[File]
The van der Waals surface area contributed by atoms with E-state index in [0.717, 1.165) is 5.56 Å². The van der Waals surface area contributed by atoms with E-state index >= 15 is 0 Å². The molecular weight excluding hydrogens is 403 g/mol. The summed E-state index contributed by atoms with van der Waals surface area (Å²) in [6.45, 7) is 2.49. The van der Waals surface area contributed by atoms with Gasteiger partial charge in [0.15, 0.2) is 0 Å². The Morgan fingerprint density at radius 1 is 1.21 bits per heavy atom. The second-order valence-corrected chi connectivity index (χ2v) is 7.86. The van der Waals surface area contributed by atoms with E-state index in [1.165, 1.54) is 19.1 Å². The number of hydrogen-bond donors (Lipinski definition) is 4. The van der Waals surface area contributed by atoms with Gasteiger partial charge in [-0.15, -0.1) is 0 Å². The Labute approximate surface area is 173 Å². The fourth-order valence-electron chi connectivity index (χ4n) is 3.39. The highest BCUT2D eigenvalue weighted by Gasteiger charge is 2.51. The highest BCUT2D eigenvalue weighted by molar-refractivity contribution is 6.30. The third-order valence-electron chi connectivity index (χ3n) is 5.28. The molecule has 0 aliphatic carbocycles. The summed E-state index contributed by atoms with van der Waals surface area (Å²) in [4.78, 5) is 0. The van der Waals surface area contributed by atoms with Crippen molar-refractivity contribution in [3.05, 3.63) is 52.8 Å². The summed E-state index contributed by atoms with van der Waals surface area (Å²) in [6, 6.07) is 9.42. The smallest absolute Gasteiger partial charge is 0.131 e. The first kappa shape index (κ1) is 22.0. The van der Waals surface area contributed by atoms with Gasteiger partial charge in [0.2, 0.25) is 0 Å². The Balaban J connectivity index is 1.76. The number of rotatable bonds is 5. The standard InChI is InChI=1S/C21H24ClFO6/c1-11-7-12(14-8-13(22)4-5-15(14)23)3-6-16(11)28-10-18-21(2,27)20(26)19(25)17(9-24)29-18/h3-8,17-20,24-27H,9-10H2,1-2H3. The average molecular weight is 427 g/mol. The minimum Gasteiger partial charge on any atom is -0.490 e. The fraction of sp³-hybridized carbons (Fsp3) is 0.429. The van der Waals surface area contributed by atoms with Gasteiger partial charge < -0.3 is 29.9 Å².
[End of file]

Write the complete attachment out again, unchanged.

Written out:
The van der Waals surface area contributed by atoms with E-state index in [0.717, 1.165) is 5.56 Å². The van der Waals surface area contributed by atoms with E-state index >= 15 is 0 Å². The molecular weight excluding hydrogens is 403 g/mol. The summed E-state index contributed by atoms with van der Waals surface area (Å²) in [6.45, 7) is 2.49. The van der Waals surface area contributed by atoms with Gasteiger partial charge in [0.15, 0.2) is 0 Å². The Morgan fingerprint density at radius 1 is 1.21 bits per heavy atom. The second-order valence-corrected chi connectivity index (χ2v) is 7.86. The van der Waals surface area contributed by atoms with E-state index in [1.165, 1.54) is 19.1 Å². The number of hydrogen-bond donors (Lipinski definition) is 4. The van der Waals surface area contributed by atoms with Gasteiger partial charge in [-0.15, -0.1) is 0 Å². The Labute approximate surface area is 173 Å². The fourth-order valence-electron chi connectivity index (χ4n) is 3.39. The highest BCUT2D eigenvalue weighted by Gasteiger charge is 2.51. The highest BCUT2D eigenvalue weighted by molar-refractivity contribution is 6.30. The third-order valence-electron chi connectivity index (χ3n) is 5.28. The molecule has 0 aliphatic carbocycles. The summed E-state index contributed by atoms with van der Waals surface area (Å²) in [4.78, 5) is 0. The van der Waals surface area contributed by atoms with Crippen molar-refractivity contribution in [3.05, 3.63) is 52.8 Å². The summed E-state index contributed by atoms with van der Waals surface area (Å²) in [6, 6.07) is 9.42. The smallest absolute Gasteiger partial charge is 0.131 e. The first kappa shape index (κ1) is 22.0. The van der Waals surface area contributed by atoms with Gasteiger partial charge in [0.2, 0.25) is 0 Å². The Balaban J connectivity index is 1.76. The number of rotatable bonds is 5. The standard InChI is InChI=1S/C21H24ClFO6/c1-11-7-12(14-8-13(22)4-5-15(14)23)3-6-16(11)28-10-18-21(2,27)20(26)19(25)17(9-24)29-18/h3-8,17-20,24-27H,9-10H2,1-2H3. The average molecular weight is 427 g/mol. The minimum Gasteiger partial charge on any atom is -0.490 e. The fraction of sp³-hybridized carbons (Fsp3) is 0.429. The van der Waals surface area contributed by atoms with Gasteiger partial charge < -0.3 is 29.9 Å².